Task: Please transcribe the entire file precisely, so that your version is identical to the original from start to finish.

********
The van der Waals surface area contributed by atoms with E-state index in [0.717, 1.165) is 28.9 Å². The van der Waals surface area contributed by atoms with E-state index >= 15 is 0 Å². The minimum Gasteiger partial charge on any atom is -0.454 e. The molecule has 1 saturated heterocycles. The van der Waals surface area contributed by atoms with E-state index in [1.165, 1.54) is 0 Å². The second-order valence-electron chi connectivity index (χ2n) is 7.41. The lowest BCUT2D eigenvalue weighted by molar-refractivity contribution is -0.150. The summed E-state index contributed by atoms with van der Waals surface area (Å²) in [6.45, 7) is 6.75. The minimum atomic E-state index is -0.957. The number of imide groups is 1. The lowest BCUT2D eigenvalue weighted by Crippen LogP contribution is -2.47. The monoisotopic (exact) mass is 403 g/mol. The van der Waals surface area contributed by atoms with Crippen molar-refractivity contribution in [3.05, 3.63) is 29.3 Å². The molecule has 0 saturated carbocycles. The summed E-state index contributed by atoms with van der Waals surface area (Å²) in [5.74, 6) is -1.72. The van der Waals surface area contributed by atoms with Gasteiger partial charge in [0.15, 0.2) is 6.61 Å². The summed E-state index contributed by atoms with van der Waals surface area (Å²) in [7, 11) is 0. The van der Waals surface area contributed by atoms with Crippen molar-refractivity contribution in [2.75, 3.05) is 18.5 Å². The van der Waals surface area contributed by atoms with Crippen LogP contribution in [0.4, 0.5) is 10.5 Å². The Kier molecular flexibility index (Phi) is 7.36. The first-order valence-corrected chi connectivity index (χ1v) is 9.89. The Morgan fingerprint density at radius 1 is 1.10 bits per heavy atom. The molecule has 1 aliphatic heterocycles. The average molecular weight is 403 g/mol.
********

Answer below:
The van der Waals surface area contributed by atoms with E-state index in [0.717, 1.165) is 28.9 Å². The van der Waals surface area contributed by atoms with E-state index >= 15 is 0 Å². The minimum Gasteiger partial charge on any atom is -0.454 e. The molecule has 1 saturated heterocycles. The van der Waals surface area contributed by atoms with E-state index in [1.165, 1.54) is 0 Å². The second-order valence-electron chi connectivity index (χ2n) is 7.41. The lowest BCUT2D eigenvalue weighted by molar-refractivity contribution is -0.150. The summed E-state index contributed by atoms with van der Waals surface area (Å²) in [6.45, 7) is 6.75. The minimum atomic E-state index is -0.957. The number of imide groups is 1. The lowest BCUT2D eigenvalue weighted by Crippen LogP contribution is -2.47. The monoisotopic (exact) mass is 403 g/mol. The van der Waals surface area contributed by atoms with Crippen molar-refractivity contribution in [3.05, 3.63) is 29.3 Å². The molecule has 0 saturated carbocycles. The summed E-state index contributed by atoms with van der Waals surface area (Å²) in [5.74, 6) is -1.72. The van der Waals surface area contributed by atoms with Gasteiger partial charge in [0.15, 0.2) is 6.61 Å². The summed E-state index contributed by atoms with van der Waals surface area (Å²) in [7, 11) is 0. The van der Waals surface area contributed by atoms with Crippen molar-refractivity contribution in [2.75, 3.05) is 18.5 Å². The van der Waals surface area contributed by atoms with Crippen LogP contribution in [0.4, 0.5) is 10.5 Å². The Kier molecular flexibility index (Phi) is 7.36. The first-order valence-corrected chi connectivity index (χ1v) is 9.89. The Morgan fingerprint density at radius 1 is 1.10 bits per heavy atom. The molecule has 1 aliphatic heterocycles. The average molecular weight is 403 g/mol.